>> he's the founder of shouk, a train the israeli restaurants in washington, dc, where the food, including the famous burger is proudly plant forward. >> the objective is to reconnect with plant world and eating more vegetables then why go through all this effort to hide it. our philosophy is do exactly the opposite, to demonstrate to people. >> nussbacher said protecting the planet for future generations is his motivation to put plants at the center of our plates. >> i have two young kids and unlike elon musk, i don't want my kids or future grandkids un
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>> veniero's is one of the oldest bakeries in new york city, opening its doors in 1894. but when the pandemic hit last year, owner, robert zerilli had to find a new recipe for success. >> goldbelly saved us. because i'm going to plan on doubling my orders. >> doubling because of goldbelly. >> goldbelly takes regional cuisine national. through its website, customers can order from air anywhere in the country, shipped on-site at restaurants and shipped directly to door steps >> our mission is to bring people comfort through food, whatever they dream of, wherever they are. >> joe aril is goldbelly's ceo and founder. >> what will i see on the website. >> most iconic american foods, key line pie from the florida keys, san francisco sour dough,
and then there's the top chefs, everybody from daniel boulud to danny myers restaurants, everything can be shipped you figure out the science, is it a kit? something fully prepare. >> philly cheese steaks, for example, like these from pats king of steaks are assembled, frozen and then shipped overnight. >> some of the things can be quiet expensive. >> we're not the cheapest. we're focused on the most magical food experiences, things that people dream of. >> ariel found company in 2013 but things began to heat you will during the pandemic. since march, 2020, the number of restaurants shipping with goldbelly jumped from a few hundred to nearly 1,000. >> is it a real tattoo >> it's real. . >> you did not. >> very passionate about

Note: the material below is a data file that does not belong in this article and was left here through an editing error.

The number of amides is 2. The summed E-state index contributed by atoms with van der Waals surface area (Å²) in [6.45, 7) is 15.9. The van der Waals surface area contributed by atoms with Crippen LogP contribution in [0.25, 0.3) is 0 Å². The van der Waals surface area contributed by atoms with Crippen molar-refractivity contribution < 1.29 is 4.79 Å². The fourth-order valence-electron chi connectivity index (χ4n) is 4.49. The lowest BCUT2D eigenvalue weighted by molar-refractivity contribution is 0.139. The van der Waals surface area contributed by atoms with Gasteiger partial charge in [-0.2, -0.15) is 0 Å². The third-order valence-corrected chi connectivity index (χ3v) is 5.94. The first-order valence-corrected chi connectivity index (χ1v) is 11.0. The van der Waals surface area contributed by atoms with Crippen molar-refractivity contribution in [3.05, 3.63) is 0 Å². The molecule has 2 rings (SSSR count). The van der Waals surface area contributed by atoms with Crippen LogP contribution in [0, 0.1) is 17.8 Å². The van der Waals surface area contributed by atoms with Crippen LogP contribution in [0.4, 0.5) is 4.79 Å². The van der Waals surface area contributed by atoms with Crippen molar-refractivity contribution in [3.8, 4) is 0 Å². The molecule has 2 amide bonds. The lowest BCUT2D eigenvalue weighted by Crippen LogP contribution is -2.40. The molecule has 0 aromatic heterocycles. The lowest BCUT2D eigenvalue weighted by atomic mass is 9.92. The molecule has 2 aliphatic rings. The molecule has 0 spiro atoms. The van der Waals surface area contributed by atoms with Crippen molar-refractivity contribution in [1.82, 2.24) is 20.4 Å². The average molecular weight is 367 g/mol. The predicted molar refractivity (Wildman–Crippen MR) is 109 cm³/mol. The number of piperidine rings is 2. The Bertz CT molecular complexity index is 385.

goldbelly. >> they were a game changer during the pandemic, we were able to hire people when everybody else was letting people off. >> looking be back was it one of the best year >> it was. >> brothers christopher and dominic bartoli, own bartoli's outside of chicago, goldbelly helped them cook up a way to ship their signature pizza and meatballs. >> why pepperoni >> it's underneath the cheese, it's chicago, not new york style. >> of course, goldbelly hasn't been the only delivery service restaurants relied on during the pandemic. but at a time when restaurant owners and goers face numerous obstacles, goldbelly insures geography is not one of them. >> it's part of our magic, any food, anywhere, any time. your skin from within? dupixent helps keep you one step ahead of eczema